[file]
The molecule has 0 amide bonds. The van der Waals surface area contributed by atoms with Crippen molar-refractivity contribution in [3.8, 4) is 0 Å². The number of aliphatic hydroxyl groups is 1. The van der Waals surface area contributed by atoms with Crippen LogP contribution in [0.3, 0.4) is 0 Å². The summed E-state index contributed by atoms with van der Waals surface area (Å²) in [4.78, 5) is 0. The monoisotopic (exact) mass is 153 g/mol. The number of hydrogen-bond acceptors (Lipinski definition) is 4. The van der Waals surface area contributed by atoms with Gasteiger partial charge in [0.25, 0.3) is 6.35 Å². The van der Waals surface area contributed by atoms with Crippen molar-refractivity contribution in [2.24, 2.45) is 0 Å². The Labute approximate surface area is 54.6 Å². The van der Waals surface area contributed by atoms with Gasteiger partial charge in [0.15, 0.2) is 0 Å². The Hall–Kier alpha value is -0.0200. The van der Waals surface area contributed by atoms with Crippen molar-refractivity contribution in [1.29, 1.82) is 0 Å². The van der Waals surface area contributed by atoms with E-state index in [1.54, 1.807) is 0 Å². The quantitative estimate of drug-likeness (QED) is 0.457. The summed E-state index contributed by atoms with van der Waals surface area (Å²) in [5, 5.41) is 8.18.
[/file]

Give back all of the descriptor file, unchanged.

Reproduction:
The molecule has 0 amide bonds. The van der Waals surface area contributed by atoms with Crippen molar-refractivity contribution in [3.8, 4) is 0 Å². The number of aliphatic hydroxyl groups is 1. The van der Waals surface area contributed by atoms with Crippen LogP contribution in [0.3, 0.4) is 0 Å². The summed E-state index contributed by atoms with van der Waals surface area (Å²) in [4.78, 5) is 0. The monoisotopic (exact) mass is 153 g/mol. The number of hydrogen-bond acceptors (Lipinski definition) is 4. The van der Waals surface area contributed by atoms with Gasteiger partial charge in [0.25, 0.3) is 6.35 Å². The van der Waals surface area contributed by atoms with Crippen molar-refractivity contribution in [2.24, 2.45) is 0 Å². The Labute approximate surface area is 54.6 Å². The van der Waals surface area contributed by atoms with Gasteiger partial charge in [0.15, 0.2) is 0 Å². The Hall–Kier alpha value is -0.0200. The van der Waals surface area contributed by atoms with Crippen molar-refractivity contribution in [1.29, 1.82) is 0 Å². The van der Waals surface area contributed by atoms with E-state index in [1.54, 1.807) is 0 Å². The quantitative estimate of drug-likeness (QED) is 0.457. The summed E-state index contributed by atoms with van der Waals surface area (Å²) in [5, 5.41) is 8.18.